• Rudy

How can I get more happy customers?

Updated: Apr 1

Hey there, this is Rudy the Operations Director at Working Progress. I like to chat so my posts are likely to be a slightly longer read. I am hoping you’ll find this engaging and insightful, and that you are sitting comfortably!


I’ll start with a question: what do the world's largest, most recognisable or fastest growing businesses like The Ritz-Carlton, Uber or Netflix have in common?


- All use technology to constantly improve?

- Inspired leaders?

- Incredible branding?

- They are in a High Growth market or are a well established market leader?


They have all of these things absolutely, but one of the biggest commonalities is that the customer experience (CX) is consistent and exceptionally high. Whether they are on or offline customers are put at the forefront of their strategy. In a world where things are increasingly automated and online, making it harder to stand out from the crowd, your customer experience can really set you apart from the competition.


This subject has been identified and researched significantly by consultancies. A McKinsey review showed that there were between 5-10% increases in revenue when a business focused on improving customer experience and custom content. This is money from your existing customers.


This is because when you feel valued and cared for you are significantly more likely to renew contracts and forgive minor issues on products or services provided. These customers will then also be more inclined to recommend your business to others.


In fact, the research paper shows businesses could double their promoter scores as a result of improved customer experience by focusing on the Customer Journey. A poor experience is a fast track to failure. I'm sure you can think of a time when you had a poor customer experience. In that situation, what happened?


- Did you have an outage or product related issue?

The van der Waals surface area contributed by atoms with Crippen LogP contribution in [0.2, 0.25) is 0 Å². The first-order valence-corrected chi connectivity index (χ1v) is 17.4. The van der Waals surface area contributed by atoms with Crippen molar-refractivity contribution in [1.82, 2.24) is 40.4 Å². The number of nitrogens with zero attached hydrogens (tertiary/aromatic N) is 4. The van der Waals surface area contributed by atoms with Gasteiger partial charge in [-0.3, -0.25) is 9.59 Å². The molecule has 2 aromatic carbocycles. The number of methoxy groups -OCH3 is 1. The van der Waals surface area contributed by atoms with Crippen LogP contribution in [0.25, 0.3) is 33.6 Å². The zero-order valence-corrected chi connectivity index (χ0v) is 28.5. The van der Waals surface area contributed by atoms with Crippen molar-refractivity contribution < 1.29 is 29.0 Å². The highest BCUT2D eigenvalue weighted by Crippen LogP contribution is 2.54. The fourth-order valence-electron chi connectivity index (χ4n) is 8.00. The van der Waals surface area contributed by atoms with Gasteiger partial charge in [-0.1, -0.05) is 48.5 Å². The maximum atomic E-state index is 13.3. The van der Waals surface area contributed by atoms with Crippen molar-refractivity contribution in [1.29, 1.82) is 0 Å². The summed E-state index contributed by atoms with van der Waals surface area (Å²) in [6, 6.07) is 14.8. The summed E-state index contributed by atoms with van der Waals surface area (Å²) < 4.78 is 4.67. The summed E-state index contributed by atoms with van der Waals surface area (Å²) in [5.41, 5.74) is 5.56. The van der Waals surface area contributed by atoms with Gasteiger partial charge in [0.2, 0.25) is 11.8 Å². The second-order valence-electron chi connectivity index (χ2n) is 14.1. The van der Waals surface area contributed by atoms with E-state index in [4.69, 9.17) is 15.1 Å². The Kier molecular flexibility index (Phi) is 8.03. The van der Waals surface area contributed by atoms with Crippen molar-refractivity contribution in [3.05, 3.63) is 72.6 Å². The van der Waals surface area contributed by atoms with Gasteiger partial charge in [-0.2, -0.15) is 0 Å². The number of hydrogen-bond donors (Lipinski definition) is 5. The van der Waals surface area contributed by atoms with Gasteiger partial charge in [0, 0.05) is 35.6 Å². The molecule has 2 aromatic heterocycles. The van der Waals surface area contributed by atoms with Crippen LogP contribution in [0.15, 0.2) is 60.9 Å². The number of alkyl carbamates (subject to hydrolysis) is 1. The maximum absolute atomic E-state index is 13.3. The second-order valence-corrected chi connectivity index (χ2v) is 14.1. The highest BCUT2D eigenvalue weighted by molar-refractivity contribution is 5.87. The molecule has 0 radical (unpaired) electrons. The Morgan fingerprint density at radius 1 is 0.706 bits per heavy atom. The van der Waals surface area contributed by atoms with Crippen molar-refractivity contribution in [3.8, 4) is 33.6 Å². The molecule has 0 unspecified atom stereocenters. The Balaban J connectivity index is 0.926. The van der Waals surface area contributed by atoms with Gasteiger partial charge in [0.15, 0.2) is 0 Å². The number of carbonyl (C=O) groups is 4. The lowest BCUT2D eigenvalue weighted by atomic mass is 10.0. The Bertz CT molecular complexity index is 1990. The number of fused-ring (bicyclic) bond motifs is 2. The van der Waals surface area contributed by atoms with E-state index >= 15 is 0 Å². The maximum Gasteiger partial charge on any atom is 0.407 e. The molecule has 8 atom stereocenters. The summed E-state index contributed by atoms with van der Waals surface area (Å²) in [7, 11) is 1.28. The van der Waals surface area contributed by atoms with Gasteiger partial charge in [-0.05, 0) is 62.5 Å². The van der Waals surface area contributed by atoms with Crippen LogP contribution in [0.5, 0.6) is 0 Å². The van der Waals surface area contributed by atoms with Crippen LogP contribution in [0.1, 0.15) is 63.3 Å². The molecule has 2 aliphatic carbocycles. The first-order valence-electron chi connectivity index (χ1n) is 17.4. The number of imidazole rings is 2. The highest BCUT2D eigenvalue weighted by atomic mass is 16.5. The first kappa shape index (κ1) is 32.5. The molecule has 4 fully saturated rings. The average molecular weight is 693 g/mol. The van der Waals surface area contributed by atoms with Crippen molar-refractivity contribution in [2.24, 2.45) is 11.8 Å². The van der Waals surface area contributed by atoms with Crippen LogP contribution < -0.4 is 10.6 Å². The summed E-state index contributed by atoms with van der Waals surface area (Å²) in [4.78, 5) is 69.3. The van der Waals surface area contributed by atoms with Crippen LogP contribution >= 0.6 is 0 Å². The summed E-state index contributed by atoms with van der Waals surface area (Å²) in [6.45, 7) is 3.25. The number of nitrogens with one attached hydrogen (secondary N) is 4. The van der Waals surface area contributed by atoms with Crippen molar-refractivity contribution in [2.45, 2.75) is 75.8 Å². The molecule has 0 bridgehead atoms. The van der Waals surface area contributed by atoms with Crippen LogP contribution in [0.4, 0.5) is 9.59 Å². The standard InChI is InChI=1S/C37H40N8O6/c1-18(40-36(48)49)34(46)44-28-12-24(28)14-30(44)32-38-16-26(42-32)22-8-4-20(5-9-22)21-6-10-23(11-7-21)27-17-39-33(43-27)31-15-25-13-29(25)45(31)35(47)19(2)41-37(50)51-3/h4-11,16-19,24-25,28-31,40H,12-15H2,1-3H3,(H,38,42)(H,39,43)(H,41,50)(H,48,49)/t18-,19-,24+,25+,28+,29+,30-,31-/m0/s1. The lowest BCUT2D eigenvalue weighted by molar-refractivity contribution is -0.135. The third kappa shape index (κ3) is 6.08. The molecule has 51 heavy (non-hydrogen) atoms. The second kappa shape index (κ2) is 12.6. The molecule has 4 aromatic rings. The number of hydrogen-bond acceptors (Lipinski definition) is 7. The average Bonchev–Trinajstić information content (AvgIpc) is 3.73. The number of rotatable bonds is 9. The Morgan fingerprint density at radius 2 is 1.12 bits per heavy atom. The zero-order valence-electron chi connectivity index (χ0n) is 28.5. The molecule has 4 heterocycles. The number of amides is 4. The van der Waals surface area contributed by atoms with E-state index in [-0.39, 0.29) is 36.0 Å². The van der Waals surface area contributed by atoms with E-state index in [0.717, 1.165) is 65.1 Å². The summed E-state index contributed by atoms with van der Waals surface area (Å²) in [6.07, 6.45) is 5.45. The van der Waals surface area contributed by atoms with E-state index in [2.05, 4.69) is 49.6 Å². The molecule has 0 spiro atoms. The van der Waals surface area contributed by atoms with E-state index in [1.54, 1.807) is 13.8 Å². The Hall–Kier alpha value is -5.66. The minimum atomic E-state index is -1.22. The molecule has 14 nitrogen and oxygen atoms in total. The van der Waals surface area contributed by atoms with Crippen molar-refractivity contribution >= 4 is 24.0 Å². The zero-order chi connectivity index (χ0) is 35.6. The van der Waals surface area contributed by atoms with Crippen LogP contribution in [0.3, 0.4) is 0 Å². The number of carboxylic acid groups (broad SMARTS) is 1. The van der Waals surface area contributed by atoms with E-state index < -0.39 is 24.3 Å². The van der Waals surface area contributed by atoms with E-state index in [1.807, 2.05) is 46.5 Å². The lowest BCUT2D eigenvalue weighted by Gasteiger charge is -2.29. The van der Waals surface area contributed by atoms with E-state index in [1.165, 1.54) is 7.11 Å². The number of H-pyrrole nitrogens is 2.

- Were you passed between multiple support agents for the same issue?

- Was the website difficult to navigate or not intuitive?

- Was there too much information or unclear messaging?


With an existing customer the business has a potential second opportunity to resolve the issue, provide a solution, and ultimately leave them with a positive impression. However, if they were not already a customer, and the experience was poor, they would likely move on to the next company in a search listing. You would have lost an opportunity for growth and to increase your customer base. You’re also likely to leave yourself exposed to unfavourable reviews online or a negative NPS (Net Promoter Score.)


Think again about a good experience that you have had yourself. The likelihood is that it's harder to find or you have fewer examples. Maybe a personal connection stands out... or the immersion in the environment that a business has created. Netflix is excellent at this, the auto-play, the way things are suggested to me based on what I’ve watched.


All of these things keep you on the platform but don’t take personal interaction, they ‘just know’ what you want to watch. They know you, and this hyper personal approach is replicated everywhere, from high-end retail to your local small Instagram seller. Super technical solutions and algorithms use your likes, and those of others, with similar taste, but there are simpler ways to achieve this kind of experience.


The answer lies with people. Companies who engage with people win. And companies who engage people, and then solve legitimate problems for them, will win even more.


Ultimately there are 5 key stages where you need to consider customer experience: